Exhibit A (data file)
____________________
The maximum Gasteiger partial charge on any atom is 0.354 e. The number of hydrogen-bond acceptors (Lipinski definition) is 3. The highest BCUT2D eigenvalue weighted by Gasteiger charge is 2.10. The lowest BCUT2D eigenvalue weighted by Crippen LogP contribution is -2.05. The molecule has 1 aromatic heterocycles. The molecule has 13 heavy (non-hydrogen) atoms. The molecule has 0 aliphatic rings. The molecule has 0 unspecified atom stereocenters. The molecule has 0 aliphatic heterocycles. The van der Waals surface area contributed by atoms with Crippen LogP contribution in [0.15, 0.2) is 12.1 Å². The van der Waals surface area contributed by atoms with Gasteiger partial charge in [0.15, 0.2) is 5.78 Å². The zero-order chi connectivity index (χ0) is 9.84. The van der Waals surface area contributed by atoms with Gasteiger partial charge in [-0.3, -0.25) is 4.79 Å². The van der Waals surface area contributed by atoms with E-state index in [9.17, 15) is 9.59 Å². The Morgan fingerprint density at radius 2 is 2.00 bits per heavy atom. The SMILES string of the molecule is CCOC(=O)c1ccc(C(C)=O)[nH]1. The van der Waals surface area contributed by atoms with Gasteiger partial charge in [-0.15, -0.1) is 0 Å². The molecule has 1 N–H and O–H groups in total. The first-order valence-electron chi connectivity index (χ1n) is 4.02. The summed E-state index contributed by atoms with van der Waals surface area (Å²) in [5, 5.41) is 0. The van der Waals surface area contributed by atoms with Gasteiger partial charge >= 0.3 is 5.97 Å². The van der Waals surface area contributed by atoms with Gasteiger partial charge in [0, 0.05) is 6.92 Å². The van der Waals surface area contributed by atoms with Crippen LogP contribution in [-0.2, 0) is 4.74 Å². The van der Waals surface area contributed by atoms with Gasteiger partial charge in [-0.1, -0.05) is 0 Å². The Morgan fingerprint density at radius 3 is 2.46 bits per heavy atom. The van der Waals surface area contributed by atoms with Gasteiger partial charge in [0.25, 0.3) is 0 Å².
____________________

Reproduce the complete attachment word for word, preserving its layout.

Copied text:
The maximum Gasteiger partial charge on any atom is 0.354 e. The number of hydrogen-bond acceptors (Lipinski definition) is 3. The highest BCUT2D eigenvalue weighted by Gasteiger charge is 2.10. The lowest BCUT2D eigenvalue weighted by Crippen LogP contribution is -2.05. The molecule has 1 aromatic heterocycles. The molecule has 13 heavy (non-hydrogen) atoms. The molecule has 0 aliphatic rings. The molecule has 0 unspecified atom stereocenters. The molecule has 0 aliphatic heterocycles. The van der Waals surface area contributed by atoms with Crippen LogP contribution in [0.15, 0.2) is 12.1 Å². The van der Waals surface area contributed by atoms with Gasteiger partial charge in [0.15, 0.2) is 5.78 Å². The zero-order chi connectivity index (χ0) is 9.84. The van der Waals surface area contributed by atoms with Gasteiger partial charge in [-0.3, -0.25) is 4.79 Å². The van der Waals surface area contributed by atoms with E-state index in [9.17, 15) is 9.59 Å². The Morgan fingerprint density at radius 2 is 2.00 bits per heavy atom. The SMILES string of the molecule is CCOC(=O)c1ccc(C(C)=O)[nH]1. The van der Waals surface area contributed by atoms with Gasteiger partial charge in [-0.15, -0.1) is 0 Å². The molecule has 1 N–H and O–H groups in total. The first-order valence-electron chi connectivity index (χ1n) is 4.02. The summed E-state index contributed by atoms with van der Waals surface area (Å²) in [5, 5.41) is 0. The van der Waals surface area contributed by atoms with Gasteiger partial charge >= 0.3 is 5.97 Å². The van der Waals surface area contributed by atoms with Gasteiger partial charge in [0, 0.05) is 6.92 Å². The van der Waals surface area contributed by atoms with Crippen LogP contribution in [-0.2, 0) is 4.74 Å². The van der Waals surface area contributed by atoms with Gasteiger partial charge in [-0.1, -0.05) is 0 Å². The Morgan fingerprint density at radius 3 is 2.46 bits per heavy atom. The van der Waals surface area contributed by atoms with Gasteiger partial charge in [0.25, 0.3) is 0 Å².